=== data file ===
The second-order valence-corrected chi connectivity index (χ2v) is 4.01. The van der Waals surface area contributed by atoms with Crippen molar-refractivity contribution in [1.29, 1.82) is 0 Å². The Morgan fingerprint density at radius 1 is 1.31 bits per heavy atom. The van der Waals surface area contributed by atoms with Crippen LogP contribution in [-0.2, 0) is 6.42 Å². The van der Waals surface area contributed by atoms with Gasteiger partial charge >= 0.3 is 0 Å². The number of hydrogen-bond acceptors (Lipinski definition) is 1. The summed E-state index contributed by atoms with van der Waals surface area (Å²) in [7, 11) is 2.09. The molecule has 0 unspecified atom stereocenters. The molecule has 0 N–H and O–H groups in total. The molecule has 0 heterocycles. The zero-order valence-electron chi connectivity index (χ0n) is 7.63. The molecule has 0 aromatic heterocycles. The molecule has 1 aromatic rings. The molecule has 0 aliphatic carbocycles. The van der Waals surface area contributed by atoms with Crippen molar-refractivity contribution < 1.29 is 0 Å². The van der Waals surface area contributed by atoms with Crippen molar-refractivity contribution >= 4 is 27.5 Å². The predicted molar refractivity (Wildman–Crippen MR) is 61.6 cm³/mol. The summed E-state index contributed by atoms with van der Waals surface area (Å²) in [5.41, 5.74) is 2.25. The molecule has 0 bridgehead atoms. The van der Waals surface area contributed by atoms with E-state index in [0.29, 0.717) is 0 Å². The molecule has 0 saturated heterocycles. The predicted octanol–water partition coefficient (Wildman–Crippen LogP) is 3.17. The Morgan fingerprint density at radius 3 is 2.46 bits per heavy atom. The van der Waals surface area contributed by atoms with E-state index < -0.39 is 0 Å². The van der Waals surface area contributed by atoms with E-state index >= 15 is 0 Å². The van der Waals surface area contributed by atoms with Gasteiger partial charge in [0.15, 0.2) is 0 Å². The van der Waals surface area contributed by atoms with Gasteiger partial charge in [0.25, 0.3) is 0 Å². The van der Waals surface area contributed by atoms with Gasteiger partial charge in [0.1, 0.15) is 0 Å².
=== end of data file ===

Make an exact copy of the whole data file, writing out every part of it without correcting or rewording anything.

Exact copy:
The second-order valence-corrected chi connectivity index (χ2v) is 4.01. The van der Waals surface area contributed by atoms with Crippen molar-refractivity contribution in [1.29, 1.82) is 0 Å². The Morgan fingerprint density at radius 1 is 1.31 bits per heavy atom. The van der Waals surface area contributed by atoms with Crippen LogP contribution in [-0.2, 0) is 6.42 Å². The van der Waals surface area contributed by atoms with Gasteiger partial charge >= 0.3 is 0 Å². The number of hydrogen-bond acceptors (Lipinski definition) is 1. The summed E-state index contributed by atoms with van der Waals surface area (Å²) in [7, 11) is 2.09. The molecule has 0 unspecified atom stereocenters. The molecule has 0 N–H and O–H groups in total. The molecule has 0 heterocycles. The zero-order valence-electron chi connectivity index (χ0n) is 7.63. The molecule has 0 aromatic heterocycles. The molecule has 1 aromatic rings. The molecule has 0 aliphatic carbocycles. The van der Waals surface area contributed by atoms with Crippen molar-refractivity contribution < 1.29 is 0 Å². The van der Waals surface area contributed by atoms with Crippen molar-refractivity contribution >= 4 is 27.5 Å². The predicted molar refractivity (Wildman–Crippen MR) is 61.6 cm³/mol. The summed E-state index contributed by atoms with van der Waals surface area (Å²) in [5.41, 5.74) is 2.25. The molecule has 0 bridgehead atoms. The van der Waals surface area contributed by atoms with E-state index in [0.29, 0.717) is 0 Å². The molecule has 0 saturated heterocycles. The predicted octanol–water partition coefficient (Wildman–Crippen LogP) is 3.17. The Morgan fingerprint density at radius 3 is 2.46 bits per heavy atom. The van der Waals surface area contributed by atoms with E-state index < -0.39 is 0 Å². The van der Waals surface area contributed by atoms with E-state index >= 15 is 0 Å². The van der Waals surface area contributed by atoms with Gasteiger partial charge in [0.15, 0.2) is 0 Å². The van der Waals surface area contributed by atoms with Gasteiger partial charge in [0.25, 0.3) is 0 Å². The van der Waals surface area contributed by atoms with Gasteiger partial charge in [0.1, 0.15) is 0 Å².